Overview This article describes a script which is designed to allow the insertion/removal of a route in/from the routing table. If you want a way to remotely add/delete routes to/from your routing table, then this is the tool for you – using it will make insertion/removal of static routes as easy as running a script on any remote device that supports Python. How to get the code: Download the code Use your Github account and fork it (remember to contribute back) Installation The script (updateRoute) can be run/installed on any device that runs Python 2.7 or later. In order to run updateRoute, first...
Continue reading →

Dynamically update your interface name via port auto-description

Overview: Port auto-description will dynamically update the port description based on the LLDP information received from the neighbour. As always we are looking for your feedback please let us know if you have ideas on how to improve this script or other ideas… The tool: The script, called ‘portAuto’, will dynamically change the port description based on the neighbour’s LLDP information. This could be used as a stand alone script or part of a larger toolset. How to get the code: Get the code directly from Github https://github.com/arista-eosext/PortAutoDescription4 forks.8 stars.2 open issues.Recent commits: Update README.md, GitHub Add unix socket support, Philip DiLeo...
Continue reading →

Linux as a Switch Operating System: Five Lessons Learned

Arista spent the last nine years building a switch operating system based on Linux, including nearly six years of field experience. Here are five lessons we learned along the way. Lesson 1. It’s okay to leave the door unlocked. We weren’t the first to put Linux on a switch, but we were the first to leave it open. By “open”, I mean that an administrator can get a root shell on the switch, with access to all of the standard Linux tools from awk to zip. A few naysayers believed that customers would run with scissors, hurt themselves, and blame...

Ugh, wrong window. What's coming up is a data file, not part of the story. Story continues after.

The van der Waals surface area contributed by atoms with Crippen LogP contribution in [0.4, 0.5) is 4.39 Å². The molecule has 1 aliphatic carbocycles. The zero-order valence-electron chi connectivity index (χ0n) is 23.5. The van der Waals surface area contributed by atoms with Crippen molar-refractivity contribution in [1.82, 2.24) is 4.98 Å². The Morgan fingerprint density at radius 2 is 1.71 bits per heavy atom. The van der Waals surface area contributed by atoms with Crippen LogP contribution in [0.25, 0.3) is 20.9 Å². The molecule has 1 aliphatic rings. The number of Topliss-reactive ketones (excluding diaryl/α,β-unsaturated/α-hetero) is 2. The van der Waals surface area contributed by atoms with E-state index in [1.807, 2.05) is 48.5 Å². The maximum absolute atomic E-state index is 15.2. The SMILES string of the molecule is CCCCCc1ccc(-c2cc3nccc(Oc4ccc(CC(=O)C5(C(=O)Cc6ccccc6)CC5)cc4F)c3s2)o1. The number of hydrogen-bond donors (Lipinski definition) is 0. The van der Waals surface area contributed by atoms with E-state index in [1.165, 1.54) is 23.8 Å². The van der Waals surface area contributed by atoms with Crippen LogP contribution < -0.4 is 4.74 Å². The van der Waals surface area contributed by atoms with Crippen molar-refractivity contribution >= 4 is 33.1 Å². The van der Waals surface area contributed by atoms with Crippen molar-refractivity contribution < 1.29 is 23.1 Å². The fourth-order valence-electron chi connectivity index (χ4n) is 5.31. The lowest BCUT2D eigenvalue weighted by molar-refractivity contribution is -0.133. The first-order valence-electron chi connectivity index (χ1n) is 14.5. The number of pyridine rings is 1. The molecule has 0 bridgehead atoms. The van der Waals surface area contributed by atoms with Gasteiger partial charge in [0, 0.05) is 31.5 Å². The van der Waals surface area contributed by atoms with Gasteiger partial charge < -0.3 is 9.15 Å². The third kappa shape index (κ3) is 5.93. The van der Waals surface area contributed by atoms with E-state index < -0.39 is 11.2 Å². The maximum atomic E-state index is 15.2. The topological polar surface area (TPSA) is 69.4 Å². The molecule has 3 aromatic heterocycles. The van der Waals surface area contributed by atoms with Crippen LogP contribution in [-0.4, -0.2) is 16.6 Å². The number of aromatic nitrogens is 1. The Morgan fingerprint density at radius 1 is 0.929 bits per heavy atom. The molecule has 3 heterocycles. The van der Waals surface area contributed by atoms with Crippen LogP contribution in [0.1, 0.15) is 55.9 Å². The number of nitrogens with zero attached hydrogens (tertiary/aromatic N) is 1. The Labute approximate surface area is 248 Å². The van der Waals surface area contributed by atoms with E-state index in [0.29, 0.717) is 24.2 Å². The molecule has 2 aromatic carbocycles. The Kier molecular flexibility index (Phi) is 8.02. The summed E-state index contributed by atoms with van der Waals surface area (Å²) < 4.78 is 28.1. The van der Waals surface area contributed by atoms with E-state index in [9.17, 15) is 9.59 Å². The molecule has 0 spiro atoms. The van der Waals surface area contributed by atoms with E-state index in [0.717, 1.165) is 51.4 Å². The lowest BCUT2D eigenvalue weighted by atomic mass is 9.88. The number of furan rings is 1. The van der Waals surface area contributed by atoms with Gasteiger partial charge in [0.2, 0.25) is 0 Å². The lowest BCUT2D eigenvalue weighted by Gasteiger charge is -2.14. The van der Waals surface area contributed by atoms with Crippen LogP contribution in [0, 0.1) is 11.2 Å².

Continue reading →

Understanding EOS CLI implementation

This document gives an overview of the some of the APIs used for developing CLI Plugins. Although it tries to be as complete as possible, it only focuses on the most common APIs used by the CLI Plugins and it is not an exhaustive description of all the interfaces. The document is relevant for EOS version 4.12.0, although parts of the document might also apply to older releases. “Hello world!” example TestCli.py # Copyright(c)2013 AristaNetworks,Inc. All rights reserved. # Arista Networks, Inc. Confidential and Proprietary. import BasicCli import CliParser from CliModel import Model # Model ­ only required for eAPI...
Continue reading →

Reacting to syslog-triggered events

EOS in tandem with Python scripting can provide the network operator an invaluable tool that is driven by local log entries on the switch. The script presented here continuously monitors /var/log/messages for new entries as it contains verbose, unfiltered entries. The script then searches each log entry using the built-in Python regular expression module. When a matching entry is found (this script is looking for major errors) it saves the output of ‘show tech-support’ to internal flash. For every match, the script checks for the existence of a ‘show tech-support’ file to ensure it doesn’t create a duplicate entry for...
Continue reading →

EOS extensions on GitHub

A collection of scripts and examples on how to extend EOS using Python can be found in the following repository on GitHub: arista-eosext13 repositories, 0 followers.

How to generate syslog messages using Python

Arista EOS extensions can be easily configured to generate syslog messages. This documents provides an overview of the APIs which can be used in order to achieve that and shows a few examples. The examples presented in the following sections were tested against EOS-4.12.0. Basic example #!/usr/bin/env python # Copyright (c) 2013 Arista Networks, Inc. All rights reserved. # Arista Networks, Inc. Confidential and Proprietary. import syslog syslog.openlog( 'myTestLog', 0, syslog.LOG_LOCAL4 ) syslog.syslog( '%%TEST-6-LOG: Log msg: %s' % 'test msg' ) Result Apr 17 07:15:40 <hostname> myTestLog: %TEST-6-LOG: Log msg: test msg See the official Python documentation for more details.

Which is the mount point in Sysdb for static routes?

I am trying to use SysDb with python to create a route. e.g. I want to have route for subnet 10.0.0.0/24 with next hop on 192.0.0.1. But I am not able to find a correct mount point to be able to do this. It will be great if someone can help me get this correct.